I just walked two blocks up the street, walked in the front door of William Tennent High School, and that was that. Even when my parents rudely picked up our lives and moved them to Broken Arrow ("Arruh"), Oklahoma, there were still no complications. There was one huge high school in town, and I attended it--even though the school only offered first and second year Spanish, and I was hoping to take fourth year. And even though the girls basketball team played using archaic half-court rules for girls. (I am not even kidding. It was like we had not only moved halfway across the country, but backwards in time as well. To the Victorian Era.)
Here in Chicago, the road to high school is a bit more complex. The eight selective high schools in Chicago use a thousand-point rating scale to weed out
The selective high schools, plus a few non-selective schools are the ones that you want to aim for in the public school district that Secretary of Education William Bennett labeled the worst in the nation in 1988. Things have improved since then: last year the State Board of Education ranked three CPS schools (Northside, Payton, and Young) as the top three high schools in Illinois.
The selective high schools accept fewer than one out four applicants; the process is more competitive than most colleges. My talented son, C. Peevie, although a stellar human being and an excellent student, will none-the-less not have his pick of any high school. He will have to go through the lengthy process of visiting, applying to, and testing for any school he's interested in attending, including up to four selective schools. We've been told to apply to a minimum of four high schools to ensure that at least one gives us the thumbs-up.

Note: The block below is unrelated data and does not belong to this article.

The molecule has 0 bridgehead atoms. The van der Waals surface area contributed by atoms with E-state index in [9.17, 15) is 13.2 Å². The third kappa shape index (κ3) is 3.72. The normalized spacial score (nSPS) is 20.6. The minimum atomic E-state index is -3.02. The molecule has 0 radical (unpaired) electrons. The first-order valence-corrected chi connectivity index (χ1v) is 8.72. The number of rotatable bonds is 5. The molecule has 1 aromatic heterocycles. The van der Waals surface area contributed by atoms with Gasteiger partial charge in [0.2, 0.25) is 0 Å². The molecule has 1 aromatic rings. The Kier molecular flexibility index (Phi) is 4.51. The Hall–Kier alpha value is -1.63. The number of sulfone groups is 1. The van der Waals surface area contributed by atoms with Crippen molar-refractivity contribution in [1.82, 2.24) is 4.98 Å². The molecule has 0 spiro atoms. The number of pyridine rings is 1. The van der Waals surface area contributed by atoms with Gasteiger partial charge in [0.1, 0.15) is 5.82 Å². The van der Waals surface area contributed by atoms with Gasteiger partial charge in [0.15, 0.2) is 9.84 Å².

Our weekends for the next six weeks are booked with high school open houses. Most of the selectives won't even put you on the short list unless you list them as your number one choice--which puts even more pressure on us to do the application process exactly right. If C. Peevie is borderline qualified for a couple of the top schools, he could theoretically lose out on both of them by listing the wrong one first.
No matter which high school C. Peevie enters, he will be navigating public transportation to and from school. Barely 14 years old, he will be riding the bus with cubicle-dwellers, barristas, homeless people, maids, artists, and college students. He might sit down next to a gang member, a really smelly guy, or a stock broker. He'll be exposed to a lot more Life than I ever was at age 14--or age 24, for that matter.
Actually, he's already doing this once or twice per week, to get home from his relocated middle school after flag football practice. I probably should have been worried sick the first time C. Peevie hopped aboard the Foster bus all by his lonesome--but I wasn't. When I learned that he actually got on the wrong bus, headed east instead of west, I retroactively worried--but there he was standing in front of me, telling me how he asked the bus driver if he was headed in the right direction; hopped off a half-block later; and eventually, two buses and a short walk later, made it all the way home.
C. Peevie is resourceful, smart, cautious and brave, and I could not be more proud of him. And in ten short months my sweet baby boy will be a big-shot high school kid, and that, my friends, is a punch in the gut. In a good way, of course.